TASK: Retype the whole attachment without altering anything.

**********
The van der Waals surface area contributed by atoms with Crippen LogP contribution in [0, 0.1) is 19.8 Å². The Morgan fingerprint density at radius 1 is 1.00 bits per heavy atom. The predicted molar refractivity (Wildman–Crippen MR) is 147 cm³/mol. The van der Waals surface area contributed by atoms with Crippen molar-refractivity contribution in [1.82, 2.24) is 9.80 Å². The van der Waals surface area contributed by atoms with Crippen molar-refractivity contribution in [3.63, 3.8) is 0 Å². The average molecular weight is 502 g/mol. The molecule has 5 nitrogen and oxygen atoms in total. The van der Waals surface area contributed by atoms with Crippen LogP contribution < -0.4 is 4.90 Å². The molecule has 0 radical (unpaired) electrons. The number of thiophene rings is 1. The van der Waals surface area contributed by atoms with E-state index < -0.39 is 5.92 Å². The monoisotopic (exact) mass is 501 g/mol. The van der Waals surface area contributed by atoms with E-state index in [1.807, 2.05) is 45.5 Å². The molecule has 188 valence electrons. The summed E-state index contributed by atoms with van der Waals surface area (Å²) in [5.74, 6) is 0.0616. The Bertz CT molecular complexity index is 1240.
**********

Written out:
The van der Waals surface area contributed by atoms with Crippen LogP contribution in [0, 0.1) is 19.8 Å². The Morgan fingerprint density at radius 1 is 1.00 bits per heavy atom. The predicted molar refractivity (Wildman–Crippen MR) is 147 cm³/mol. The van der Waals surface area contributed by atoms with Crippen molar-refractivity contribution in [1.82, 2.24) is 9.80 Å². The van der Waals surface area contributed by atoms with Crippen molar-refractivity contribution in [3.63, 3.8) is 0 Å². The average molecular weight is 502 g/mol. The molecule has 5 nitrogen and oxygen atoms in total. The van der Waals surface area contributed by atoms with Crippen LogP contribution < -0.4 is 4.90 Å². The molecule has 0 radical (unpaired) electrons. The number of thiophene rings is 1. The van der Waals surface area contributed by atoms with E-state index < -0.39 is 5.92 Å². The monoisotopic (exact) mass is 501 g/mol. The van der Waals surface area contributed by atoms with E-state index in [1.807, 2.05) is 45.5 Å². The molecule has 188 valence electrons. The summed E-state index contributed by atoms with van der Waals surface area (Å²) in [5.74, 6) is 0.0616. The Bertz CT molecular complexity index is 1240.